In April 1975, a Virginia state court sentenced Weeks to 18 months imprisonment for distribution of heroin, and 4 years for possession. In May 1975, Weeks was convicted in the United States District Court for the Eastern District of Virginia, of conspiracy to distribute heroin in violation of federal law, and was sentenced to 8 years imprisonment. The state sentence for possession was to run consecutively to the federal sentence, while the state sentence for distribution was to run concurrently with the federal term.

11

On October 18, 1977, Weeks received an initial parole hearing in which the examiner panel determined that Virginia had lodged a detainer against Weeks on the basis of his state narcotics convictions. A detainer is a request "to an imprisoning jurisdiction to detain a person upon his release so that another jurisdiction may prosecute or incarcerate him...." See Pitts v. North Carolina, 395 F.2d 182, 187 (4th Cir.1968). Hence, the state detainer directed the federal correctional officials to continue holding Weeks in custody pending state action. The panel concluded that, under its guidelines, Weeks should be paroled after serving between 36 and 48 months.

12

On March 24, 1978, after serving approximately 36 months of his federal sentence, Weeks was released pursuant to 28 C.F.R. Sec. 2.32(a)(1), to the custody of the state of Virginia. Under the Interstate Agreement on Detainers Act, the federal authorities were required to notify the state authorities of the forthcoming release of the prisoner. See 18 U.S.C. app. Sec. 2 (1976). Weeks served 25 months of his state sentence and was released from state prison in April 1980.

13

On January 18, 1983, Weeks was arrested in Virginia for possession of heroin with intent to distribute, and possession of marijuana. At the time of his arrest, Weeks was still on parole from federal custody. In June 1983 Weeks was convicted of both narcotics charges, and was sentenced by state authorities to 8 years imprisonment.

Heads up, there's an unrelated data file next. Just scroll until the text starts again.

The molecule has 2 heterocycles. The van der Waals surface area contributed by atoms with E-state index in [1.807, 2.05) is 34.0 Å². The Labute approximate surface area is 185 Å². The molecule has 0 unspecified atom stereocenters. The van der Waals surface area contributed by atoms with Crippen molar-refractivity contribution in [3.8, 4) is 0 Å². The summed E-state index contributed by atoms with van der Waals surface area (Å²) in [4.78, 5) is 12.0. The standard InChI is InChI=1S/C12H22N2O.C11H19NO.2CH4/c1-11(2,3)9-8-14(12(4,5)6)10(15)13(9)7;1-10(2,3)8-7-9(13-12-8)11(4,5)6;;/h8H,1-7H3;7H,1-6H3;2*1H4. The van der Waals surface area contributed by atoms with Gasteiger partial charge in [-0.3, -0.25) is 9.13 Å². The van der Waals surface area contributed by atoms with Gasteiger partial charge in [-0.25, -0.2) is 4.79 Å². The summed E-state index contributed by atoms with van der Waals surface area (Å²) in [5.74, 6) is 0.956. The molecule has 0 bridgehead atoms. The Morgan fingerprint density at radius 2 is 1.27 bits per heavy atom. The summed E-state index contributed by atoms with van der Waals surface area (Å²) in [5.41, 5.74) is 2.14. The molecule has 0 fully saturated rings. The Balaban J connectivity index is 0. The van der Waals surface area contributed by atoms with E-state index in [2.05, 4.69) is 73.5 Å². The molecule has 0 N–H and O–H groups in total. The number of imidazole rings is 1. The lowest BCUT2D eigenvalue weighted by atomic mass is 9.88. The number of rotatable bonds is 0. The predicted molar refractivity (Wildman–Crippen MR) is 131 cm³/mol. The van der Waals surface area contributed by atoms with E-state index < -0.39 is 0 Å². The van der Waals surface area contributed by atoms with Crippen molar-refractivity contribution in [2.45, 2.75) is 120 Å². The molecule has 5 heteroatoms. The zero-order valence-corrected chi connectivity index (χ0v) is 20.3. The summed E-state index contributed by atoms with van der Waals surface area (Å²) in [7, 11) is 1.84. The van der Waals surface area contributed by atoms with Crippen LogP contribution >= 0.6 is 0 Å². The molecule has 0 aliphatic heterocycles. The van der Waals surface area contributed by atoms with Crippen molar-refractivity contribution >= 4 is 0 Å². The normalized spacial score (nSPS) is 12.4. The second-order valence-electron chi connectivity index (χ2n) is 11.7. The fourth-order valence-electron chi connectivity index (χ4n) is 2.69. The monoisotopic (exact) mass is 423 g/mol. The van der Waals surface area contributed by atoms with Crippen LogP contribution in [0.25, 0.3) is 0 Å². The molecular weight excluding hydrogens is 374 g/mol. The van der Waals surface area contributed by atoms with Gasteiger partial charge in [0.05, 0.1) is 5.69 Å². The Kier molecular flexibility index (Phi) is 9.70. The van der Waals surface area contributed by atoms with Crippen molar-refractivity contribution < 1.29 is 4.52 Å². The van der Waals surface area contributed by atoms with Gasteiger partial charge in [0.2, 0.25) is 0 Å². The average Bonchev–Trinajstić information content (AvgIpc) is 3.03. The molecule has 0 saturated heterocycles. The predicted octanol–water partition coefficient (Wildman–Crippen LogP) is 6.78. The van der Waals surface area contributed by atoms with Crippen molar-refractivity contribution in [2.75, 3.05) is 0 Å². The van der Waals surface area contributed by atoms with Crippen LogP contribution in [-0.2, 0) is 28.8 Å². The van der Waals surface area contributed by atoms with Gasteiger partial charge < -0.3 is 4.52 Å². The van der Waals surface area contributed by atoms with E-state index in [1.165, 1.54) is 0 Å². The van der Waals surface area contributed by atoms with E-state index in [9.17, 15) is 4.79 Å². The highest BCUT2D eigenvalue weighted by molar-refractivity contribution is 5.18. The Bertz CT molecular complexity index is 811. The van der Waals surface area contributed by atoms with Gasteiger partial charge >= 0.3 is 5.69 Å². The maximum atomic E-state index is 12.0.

14

As a result of Weeks' conviction by the state, the United States Parole Commission, after appropriate administrative proceedings, revoked his parole, and determined that, pursuant to 18 U.S.C. Sec. 4210(b)(2), "the entire period of time of parole from the date of Mr. Weeks release [from] federal custody was to be forfeited," including the time he spent in state prison.

15

Weeks filed a petition for a writ of habeas corpus claiming that the time he spent in state prison was not time on parole, and, therefore, the Parole Commission could not deny him credit for that time. The petition was referred to Magistrate Dolinger, who, after a full briefing of the questions presented, issued a report recommending denial of the petition.

16

In the United States District Court for the Southern District of New York, Judge Edward Weinfeld, by a memorandum endorsement, adopted Magistrate Dolinger's recommendation to dismiss the habeas corpus petition. In rejecting the various arguments made by Weeks, Judge Weinfeld noted that once the detaining authority takes the prisoner into custody, the state may release him at any time, and concluded that since the "federal authorities no longer exercise[d] any control over the date of the parolee's release to the community, it would be inappropriate to treat the resulting state custody as a continuation of the federal confinement." Weeks v. Quinlan, No. 84 Civ. 3151, slip op. at 6 (S.D.N.Y. Nov. 24, 1985).

Discussion

17